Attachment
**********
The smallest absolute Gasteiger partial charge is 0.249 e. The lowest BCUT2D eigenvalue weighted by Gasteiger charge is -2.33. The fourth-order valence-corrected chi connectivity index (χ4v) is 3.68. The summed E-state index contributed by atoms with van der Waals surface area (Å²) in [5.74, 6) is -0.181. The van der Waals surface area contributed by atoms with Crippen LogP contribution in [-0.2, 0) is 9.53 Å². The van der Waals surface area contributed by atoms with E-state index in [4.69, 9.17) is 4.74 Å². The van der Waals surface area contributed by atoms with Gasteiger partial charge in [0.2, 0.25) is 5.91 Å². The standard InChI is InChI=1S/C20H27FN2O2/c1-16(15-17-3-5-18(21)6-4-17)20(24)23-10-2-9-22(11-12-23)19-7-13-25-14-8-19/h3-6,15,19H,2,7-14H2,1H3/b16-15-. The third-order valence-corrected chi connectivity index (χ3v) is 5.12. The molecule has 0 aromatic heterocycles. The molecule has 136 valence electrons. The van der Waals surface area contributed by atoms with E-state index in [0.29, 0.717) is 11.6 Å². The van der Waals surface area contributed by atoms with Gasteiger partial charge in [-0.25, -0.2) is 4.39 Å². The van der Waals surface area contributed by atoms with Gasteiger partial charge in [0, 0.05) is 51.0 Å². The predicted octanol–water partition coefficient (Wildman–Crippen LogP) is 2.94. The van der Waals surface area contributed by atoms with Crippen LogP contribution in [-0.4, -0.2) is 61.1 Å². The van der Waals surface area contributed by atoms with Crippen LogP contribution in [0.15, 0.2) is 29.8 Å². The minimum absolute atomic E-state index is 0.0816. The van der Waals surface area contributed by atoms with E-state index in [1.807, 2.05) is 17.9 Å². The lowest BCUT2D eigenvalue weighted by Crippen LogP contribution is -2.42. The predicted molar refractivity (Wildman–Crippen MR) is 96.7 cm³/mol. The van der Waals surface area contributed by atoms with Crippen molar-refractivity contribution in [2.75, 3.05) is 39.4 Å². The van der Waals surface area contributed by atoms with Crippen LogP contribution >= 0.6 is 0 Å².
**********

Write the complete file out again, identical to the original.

The smallest absolute Gasteiger partial charge is 0.249 e. The lowest BCUT2D eigenvalue weighted by Gasteiger charge is -2.33. The fourth-order valence-corrected chi connectivity index (χ4v) is 3.68. The summed E-state index contributed by atoms with van der Waals surface area (Å²) in [5.74, 6) is -0.181. The van der Waals surface area contributed by atoms with Crippen LogP contribution in [-0.2, 0) is 9.53 Å². The van der Waals surface area contributed by atoms with E-state index in [4.69, 9.17) is 4.74 Å². The van der Waals surface area contributed by atoms with Gasteiger partial charge in [0.2, 0.25) is 5.91 Å². The standard InChI is InChI=1S/C20H27FN2O2/c1-16(15-17-3-5-18(21)6-4-17)20(24)23-10-2-9-22(11-12-23)19-7-13-25-14-8-19/h3-6,15,19H,2,7-14H2,1H3/b16-15-. The third-order valence-corrected chi connectivity index (χ3v) is 5.12. The molecule has 0 aromatic heterocycles. The molecule has 136 valence electrons. The van der Waals surface area contributed by atoms with E-state index in [0.29, 0.717) is 11.6 Å². The van der Waals surface area contributed by atoms with Gasteiger partial charge in [-0.25, -0.2) is 4.39 Å². The van der Waals surface area contributed by atoms with Gasteiger partial charge in [0, 0.05) is 51.0 Å². The predicted octanol–water partition coefficient (Wildman–Crippen LogP) is 2.94. The van der Waals surface area contributed by atoms with Crippen LogP contribution in [-0.4, -0.2) is 61.1 Å². The van der Waals surface area contributed by atoms with Crippen LogP contribution in [0.15, 0.2) is 29.8 Å². The minimum absolute atomic E-state index is 0.0816. The van der Waals surface area contributed by atoms with E-state index in [1.807, 2.05) is 17.9 Å². The lowest BCUT2D eigenvalue weighted by Crippen LogP contribution is -2.42. The predicted molar refractivity (Wildman–Crippen MR) is 96.7 cm³/mol. The van der Waals surface area contributed by atoms with Crippen molar-refractivity contribution in [2.75, 3.05) is 39.4 Å². The van der Waals surface area contributed by atoms with Crippen LogP contribution >= 0.6 is 0 Å².